For this particular story I was rung up as one of several people being interviewed about what should have been an entirely innocuous and good news story. From my personal point of view, the reason it went wrong was entirely my own fault. Something, I forget what at this distance in time, had got under my skin in the day-job. I was feeling extremely cross when the journalist rang and consequently somewhat careless in the things I said. I was cross with the system, and some of that rage came out in the answers I gave to superficially easy enough questions. Consequently, what I was quoted as saying – which was very approximately what I had said, though not necessarily in the context apparently quoted – was inappropriate and ill-considered. I came across as a raging harpy who had my talons into the academic world in a big way – or at least, even when I had stopped being quite so angry and read what I had apparently said again, I felt it could have been interpreted in that way. It probably didn’t actually come across like that to others, but I knew that I had let irritation over something else cloud my judgement in those few critical minutes on the phone. As it turned out, the rest of the article caused others so much rage that my own poor judgement faded into insignificance and rather quickly the story was pulled off the newspaper’s website due to inaccuracies elsewhere in the piece (so there’s no point any reader of this post trying to track it down!)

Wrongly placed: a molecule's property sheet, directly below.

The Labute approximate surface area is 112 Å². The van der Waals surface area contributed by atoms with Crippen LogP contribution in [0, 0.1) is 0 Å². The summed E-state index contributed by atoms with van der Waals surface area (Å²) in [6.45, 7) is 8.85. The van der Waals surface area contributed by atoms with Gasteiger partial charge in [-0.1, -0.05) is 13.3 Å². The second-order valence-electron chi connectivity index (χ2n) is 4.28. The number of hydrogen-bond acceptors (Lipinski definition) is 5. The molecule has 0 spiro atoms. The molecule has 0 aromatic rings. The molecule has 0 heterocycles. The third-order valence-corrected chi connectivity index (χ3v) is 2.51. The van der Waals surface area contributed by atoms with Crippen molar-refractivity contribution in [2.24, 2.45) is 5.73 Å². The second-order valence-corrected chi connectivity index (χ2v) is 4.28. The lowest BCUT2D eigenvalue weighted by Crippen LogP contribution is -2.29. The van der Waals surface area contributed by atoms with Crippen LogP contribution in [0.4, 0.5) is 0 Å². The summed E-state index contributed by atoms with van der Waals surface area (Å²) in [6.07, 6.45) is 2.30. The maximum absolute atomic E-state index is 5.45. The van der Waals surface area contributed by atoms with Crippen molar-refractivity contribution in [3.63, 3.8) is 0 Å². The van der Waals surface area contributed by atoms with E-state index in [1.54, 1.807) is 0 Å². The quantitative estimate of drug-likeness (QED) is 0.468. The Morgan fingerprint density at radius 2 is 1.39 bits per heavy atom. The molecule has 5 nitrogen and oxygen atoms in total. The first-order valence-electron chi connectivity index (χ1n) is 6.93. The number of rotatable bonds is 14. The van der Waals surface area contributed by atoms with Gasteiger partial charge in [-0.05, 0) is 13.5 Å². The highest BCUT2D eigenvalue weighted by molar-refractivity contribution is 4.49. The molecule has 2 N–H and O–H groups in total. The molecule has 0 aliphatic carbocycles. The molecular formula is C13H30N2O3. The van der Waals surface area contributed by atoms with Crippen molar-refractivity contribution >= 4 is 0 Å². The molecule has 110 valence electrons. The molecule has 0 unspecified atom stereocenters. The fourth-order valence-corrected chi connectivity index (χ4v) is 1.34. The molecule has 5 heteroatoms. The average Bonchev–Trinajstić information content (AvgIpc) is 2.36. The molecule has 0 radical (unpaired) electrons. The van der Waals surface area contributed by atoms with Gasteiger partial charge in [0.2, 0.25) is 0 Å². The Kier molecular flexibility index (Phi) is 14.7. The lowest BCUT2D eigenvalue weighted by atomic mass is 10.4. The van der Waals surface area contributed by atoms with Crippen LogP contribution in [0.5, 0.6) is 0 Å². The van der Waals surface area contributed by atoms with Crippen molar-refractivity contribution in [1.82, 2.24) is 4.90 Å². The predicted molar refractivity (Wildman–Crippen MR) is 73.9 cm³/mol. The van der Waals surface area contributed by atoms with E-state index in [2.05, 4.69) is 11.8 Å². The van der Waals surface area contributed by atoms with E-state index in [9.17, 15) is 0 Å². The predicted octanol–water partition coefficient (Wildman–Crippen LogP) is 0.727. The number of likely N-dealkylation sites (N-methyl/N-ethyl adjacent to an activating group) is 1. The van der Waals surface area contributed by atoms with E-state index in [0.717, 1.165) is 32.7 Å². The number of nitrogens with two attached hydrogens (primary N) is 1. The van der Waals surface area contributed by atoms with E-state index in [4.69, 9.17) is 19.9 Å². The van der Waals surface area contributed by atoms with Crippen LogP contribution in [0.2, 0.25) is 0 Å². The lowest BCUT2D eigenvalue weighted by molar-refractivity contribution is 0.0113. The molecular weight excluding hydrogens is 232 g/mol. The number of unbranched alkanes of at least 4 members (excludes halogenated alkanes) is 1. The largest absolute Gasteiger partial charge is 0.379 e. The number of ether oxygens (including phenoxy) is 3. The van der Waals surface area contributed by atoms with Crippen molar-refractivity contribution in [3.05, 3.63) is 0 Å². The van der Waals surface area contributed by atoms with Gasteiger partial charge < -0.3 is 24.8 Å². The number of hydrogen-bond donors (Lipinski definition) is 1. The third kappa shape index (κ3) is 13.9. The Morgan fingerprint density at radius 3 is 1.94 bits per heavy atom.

That, to some extent, has taught me to be particularly vigilant. But it is difficult when journalists want a quote fast, and you are possibly not in ideal circumstances. A previous conversation with a Daily Mail journalist took place in the cycle park at Cambridge station, but the quote of mine they used was totally fine despite the less than optimum location (noisy, windy and cold). This most recent interview was overheard by a colleague who, when I apologised to her for talking in what should have been a quiet area, merely said I’d sounded very patient. However, I will have to wait and see what (if the story ever appears) they pulled out from what I said.